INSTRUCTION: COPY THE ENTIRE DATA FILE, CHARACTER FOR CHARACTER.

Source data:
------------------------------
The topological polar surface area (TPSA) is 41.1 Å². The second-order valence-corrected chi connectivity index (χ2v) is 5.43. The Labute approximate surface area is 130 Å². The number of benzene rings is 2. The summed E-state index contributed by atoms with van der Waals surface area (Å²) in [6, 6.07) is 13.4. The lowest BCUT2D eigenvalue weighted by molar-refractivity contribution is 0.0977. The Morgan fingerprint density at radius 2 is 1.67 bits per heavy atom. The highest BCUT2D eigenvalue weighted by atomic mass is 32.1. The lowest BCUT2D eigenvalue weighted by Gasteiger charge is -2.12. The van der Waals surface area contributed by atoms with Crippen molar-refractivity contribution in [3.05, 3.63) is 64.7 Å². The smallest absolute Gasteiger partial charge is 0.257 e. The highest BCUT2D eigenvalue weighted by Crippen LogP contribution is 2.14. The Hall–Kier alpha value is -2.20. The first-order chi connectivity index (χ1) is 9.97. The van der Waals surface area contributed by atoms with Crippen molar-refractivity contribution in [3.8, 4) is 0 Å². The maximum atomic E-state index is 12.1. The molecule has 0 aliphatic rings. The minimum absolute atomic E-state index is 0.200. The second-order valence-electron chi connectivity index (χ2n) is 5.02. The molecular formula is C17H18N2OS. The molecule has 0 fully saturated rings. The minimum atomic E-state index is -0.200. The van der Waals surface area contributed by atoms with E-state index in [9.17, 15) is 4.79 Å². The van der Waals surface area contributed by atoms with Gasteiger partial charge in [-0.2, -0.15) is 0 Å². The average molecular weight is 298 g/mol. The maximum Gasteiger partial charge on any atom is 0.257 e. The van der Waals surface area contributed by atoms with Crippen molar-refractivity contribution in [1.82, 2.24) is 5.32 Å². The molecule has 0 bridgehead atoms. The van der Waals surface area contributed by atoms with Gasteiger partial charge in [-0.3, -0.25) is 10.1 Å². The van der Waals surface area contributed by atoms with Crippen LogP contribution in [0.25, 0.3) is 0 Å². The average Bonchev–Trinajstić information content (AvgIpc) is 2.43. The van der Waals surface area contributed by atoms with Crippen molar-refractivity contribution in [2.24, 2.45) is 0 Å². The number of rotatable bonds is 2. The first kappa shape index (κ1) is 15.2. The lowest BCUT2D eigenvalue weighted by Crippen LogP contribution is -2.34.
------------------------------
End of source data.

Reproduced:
The topological polar surface area (TPSA) is 41.1 Å². The second-order valence-corrected chi connectivity index (χ2v) is 5.43. The Labute approximate surface area is 130 Å². The number of benzene rings is 2. The summed E-state index contributed by atoms with van der Waals surface area (Å²) in [6, 6.07) is 13.4. The lowest BCUT2D eigenvalue weighted by molar-refractivity contribution is 0.0977. The Morgan fingerprint density at radius 2 is 1.67 bits per heavy atom. The highest BCUT2D eigenvalue weighted by atomic mass is 32.1. The lowest BCUT2D eigenvalue weighted by Gasteiger charge is -2.12. The van der Waals surface area contributed by atoms with Crippen molar-refractivity contribution in [3.05, 3.63) is 64.7 Å². The smallest absolute Gasteiger partial charge is 0.257 e. The highest BCUT2D eigenvalue weighted by Crippen LogP contribution is 2.14. The Hall–Kier alpha value is -2.20. The first-order chi connectivity index (χ1) is 9.97. The van der Waals surface area contributed by atoms with Crippen molar-refractivity contribution in [3.8, 4) is 0 Å². The maximum atomic E-state index is 12.1. The molecule has 0 aliphatic rings. The minimum absolute atomic E-state index is 0.200. The second-order valence-electron chi connectivity index (χ2n) is 5.02. The molecular formula is C17H18N2OS. The molecule has 0 fully saturated rings. The minimum atomic E-state index is -0.200. The van der Waals surface area contributed by atoms with E-state index in [9.17, 15) is 4.79 Å². The van der Waals surface area contributed by atoms with Gasteiger partial charge in [-0.2, -0.15) is 0 Å². The average molecular weight is 298 g/mol. The maximum Gasteiger partial charge on any atom is 0.257 e. The van der Waals surface area contributed by atoms with Crippen molar-refractivity contribution in [1.82, 2.24) is 5.32 Å². The molecule has 0 bridgehead atoms. The van der Waals surface area contributed by atoms with Gasteiger partial charge in [-0.3, -0.25) is 10.1 Å². The van der Waals surface area contributed by atoms with Crippen LogP contribution in [0.25, 0.3) is 0 Å². The average Bonchev–Trinajstić information content (AvgIpc) is 2.43. The van der Waals surface area contributed by atoms with Crippen molar-refractivity contribution in [2.24, 2.45) is 0 Å². The number of rotatable bonds is 2. The first kappa shape index (κ1) is 15.2. The lowest BCUT2D eigenvalue weighted by Crippen LogP contribution is -2.34.